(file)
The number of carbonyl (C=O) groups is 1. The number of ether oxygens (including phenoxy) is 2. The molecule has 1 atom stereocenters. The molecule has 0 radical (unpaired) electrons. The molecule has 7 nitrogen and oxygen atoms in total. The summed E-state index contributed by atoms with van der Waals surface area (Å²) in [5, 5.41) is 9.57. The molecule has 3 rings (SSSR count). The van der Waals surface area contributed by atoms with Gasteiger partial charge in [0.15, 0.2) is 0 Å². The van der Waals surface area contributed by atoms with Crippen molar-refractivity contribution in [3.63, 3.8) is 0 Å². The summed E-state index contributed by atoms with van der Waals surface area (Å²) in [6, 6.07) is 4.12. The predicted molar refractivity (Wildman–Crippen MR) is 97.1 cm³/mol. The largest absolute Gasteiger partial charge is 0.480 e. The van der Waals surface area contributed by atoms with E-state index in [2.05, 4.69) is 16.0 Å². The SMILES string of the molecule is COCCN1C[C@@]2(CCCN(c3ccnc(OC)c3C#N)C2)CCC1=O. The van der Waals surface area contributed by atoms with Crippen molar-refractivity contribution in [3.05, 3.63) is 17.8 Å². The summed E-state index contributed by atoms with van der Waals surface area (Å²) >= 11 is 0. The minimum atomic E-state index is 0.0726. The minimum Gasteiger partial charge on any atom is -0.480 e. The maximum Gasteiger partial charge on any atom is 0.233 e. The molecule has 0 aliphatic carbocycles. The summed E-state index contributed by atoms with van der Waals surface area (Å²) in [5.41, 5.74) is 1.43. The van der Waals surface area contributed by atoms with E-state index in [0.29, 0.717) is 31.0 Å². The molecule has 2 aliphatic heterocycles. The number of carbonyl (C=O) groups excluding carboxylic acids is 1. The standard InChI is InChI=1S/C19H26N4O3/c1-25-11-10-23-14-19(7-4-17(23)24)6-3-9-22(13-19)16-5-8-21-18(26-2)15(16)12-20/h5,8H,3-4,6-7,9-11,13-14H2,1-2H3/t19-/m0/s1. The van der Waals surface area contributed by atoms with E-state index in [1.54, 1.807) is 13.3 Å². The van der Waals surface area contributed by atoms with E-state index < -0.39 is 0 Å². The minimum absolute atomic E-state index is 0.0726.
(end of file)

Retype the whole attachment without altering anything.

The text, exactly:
The number of carbonyl (C=O) groups is 1. The number of ether oxygens (including phenoxy) is 2. The molecule has 1 atom stereocenters. The molecule has 0 radical (unpaired) electrons. The molecule has 7 nitrogen and oxygen atoms in total. The summed E-state index contributed by atoms with van der Waals surface area (Å²) in [5, 5.41) is 9.57. The molecule has 3 rings (SSSR count). The van der Waals surface area contributed by atoms with Gasteiger partial charge in [0.15, 0.2) is 0 Å². The van der Waals surface area contributed by atoms with Crippen molar-refractivity contribution in [3.63, 3.8) is 0 Å². The summed E-state index contributed by atoms with van der Waals surface area (Å²) in [6, 6.07) is 4.12. The predicted molar refractivity (Wildman–Crippen MR) is 97.1 cm³/mol. The largest absolute Gasteiger partial charge is 0.480 e. The van der Waals surface area contributed by atoms with E-state index in [2.05, 4.69) is 16.0 Å². The SMILES string of the molecule is COCCN1C[C@@]2(CCCN(c3ccnc(OC)c3C#N)C2)CCC1=O. The van der Waals surface area contributed by atoms with Crippen molar-refractivity contribution in [3.05, 3.63) is 17.8 Å². The summed E-state index contributed by atoms with van der Waals surface area (Å²) >= 11 is 0. The minimum atomic E-state index is 0.0726. The minimum Gasteiger partial charge on any atom is -0.480 e. The maximum Gasteiger partial charge on any atom is 0.233 e. The molecule has 0 aliphatic carbocycles. The summed E-state index contributed by atoms with van der Waals surface area (Å²) in [5.41, 5.74) is 1.43. The van der Waals surface area contributed by atoms with E-state index in [0.29, 0.717) is 31.0 Å². The molecule has 2 aliphatic heterocycles. The number of carbonyl (C=O) groups excluding carboxylic acids is 1. The standard InChI is InChI=1S/C19H26N4O3/c1-25-11-10-23-14-19(7-4-17(23)24)6-3-9-22(13-19)16-5-8-21-18(26-2)15(16)12-20/h5,8H,3-4,6-7,9-11,13-14H2,1-2H3/t19-/m0/s1. The van der Waals surface area contributed by atoms with E-state index in [1.54, 1.807) is 13.3 Å². The van der Waals surface area contributed by atoms with E-state index < -0.39 is 0 Å². The minimum absolute atomic E-state index is 0.0726.